By Zac Ma – Associate Director, SEA Sales, Links International Singapore
The future of work.
Gig economy, digitalisation, mobility, analytics, robotics, Gen Z-ers…
You are probably familiar with these buzzwords. They relate heavily to the dynamics of the changing workplace and concur with living in the age of disruption.
HR has a role to play and has the opportunity to step up and initiate innovation to help businesses adapt and welcome the future of work. However, for most organisations, HR teams are still struggling to exert influence on business directions and leadership behavior.
HR’s Struggle in Driving Business Performance
It pains me to hear from a seasoned business leader that, for most, the HR function is administrative and often lacks vision and strategic insights to help drive business performance. It pains me because it is, the majority of the time, true.
While big data and analytics play a key role in companies’ decision-making processes today, the reality is that most HR organisations fall well short of mastering these capabilities.
According to Bersin by Deloitte, only 15 percent of organisations believe that their HR teams have strong credibility in talent metrics and analytics and 86% of organisations are still at least two levels away from achieving High-Impact HR.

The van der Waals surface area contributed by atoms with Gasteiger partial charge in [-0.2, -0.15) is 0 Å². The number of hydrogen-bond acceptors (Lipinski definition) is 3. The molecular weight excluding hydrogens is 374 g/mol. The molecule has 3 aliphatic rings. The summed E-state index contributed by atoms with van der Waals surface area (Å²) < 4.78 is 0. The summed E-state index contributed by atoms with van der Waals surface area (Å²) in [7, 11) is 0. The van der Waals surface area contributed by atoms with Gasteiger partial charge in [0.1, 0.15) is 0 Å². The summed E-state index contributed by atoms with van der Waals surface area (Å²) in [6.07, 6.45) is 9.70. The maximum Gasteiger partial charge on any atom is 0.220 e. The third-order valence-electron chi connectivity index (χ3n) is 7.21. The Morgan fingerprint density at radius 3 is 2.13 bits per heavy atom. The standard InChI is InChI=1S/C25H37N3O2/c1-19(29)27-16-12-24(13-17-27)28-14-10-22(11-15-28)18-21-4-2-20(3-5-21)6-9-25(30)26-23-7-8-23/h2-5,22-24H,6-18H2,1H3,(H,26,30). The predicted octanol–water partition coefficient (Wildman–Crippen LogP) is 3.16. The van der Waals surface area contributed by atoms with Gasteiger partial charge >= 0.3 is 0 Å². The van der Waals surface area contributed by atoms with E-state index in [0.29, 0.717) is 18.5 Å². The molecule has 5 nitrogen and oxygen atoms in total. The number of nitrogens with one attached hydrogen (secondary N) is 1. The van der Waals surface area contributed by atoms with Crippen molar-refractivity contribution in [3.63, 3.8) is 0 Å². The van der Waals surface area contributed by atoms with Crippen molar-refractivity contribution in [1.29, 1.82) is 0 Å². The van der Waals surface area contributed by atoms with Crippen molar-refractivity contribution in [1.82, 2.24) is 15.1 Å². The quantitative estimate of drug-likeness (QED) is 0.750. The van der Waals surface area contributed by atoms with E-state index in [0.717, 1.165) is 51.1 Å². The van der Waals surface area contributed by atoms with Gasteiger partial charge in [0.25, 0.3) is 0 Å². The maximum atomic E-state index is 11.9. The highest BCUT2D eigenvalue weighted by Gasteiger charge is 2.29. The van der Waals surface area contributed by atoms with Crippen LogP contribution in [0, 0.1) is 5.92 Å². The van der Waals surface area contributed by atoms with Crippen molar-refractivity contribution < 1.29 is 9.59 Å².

Many HR teams are still grappling with their ability to manage HR metrics and analytics effectively to influence business.
It is really a weird phenomenon, because other functions such as marketing and sales seem to be leaps and bounds ahead from a similar perspective. There’s a higher chance that the marketing function has the ability to provide predictions on consumer preferences, and the sales function to generate analytical win-loss ratio, than for HR to provide attrition predictions.
Losing the Talent War
I had a conversation with an HR manager in the retail industry a few months ago with regards to their challenges around staff retention strategies for their retail shops.
The HR Manager told me that the time-to-hire is getting longer and it is becoming more costly to hire replacement staff, due to competitive labour market conditions. In order for them to retain staff, the company decided to increase the rate of commission payout in the hope of reducing attrition rates. The HR Manager commented that it seems to be working well, as the attrition rate is decreasing since there are less recruitment requests from hiring managers.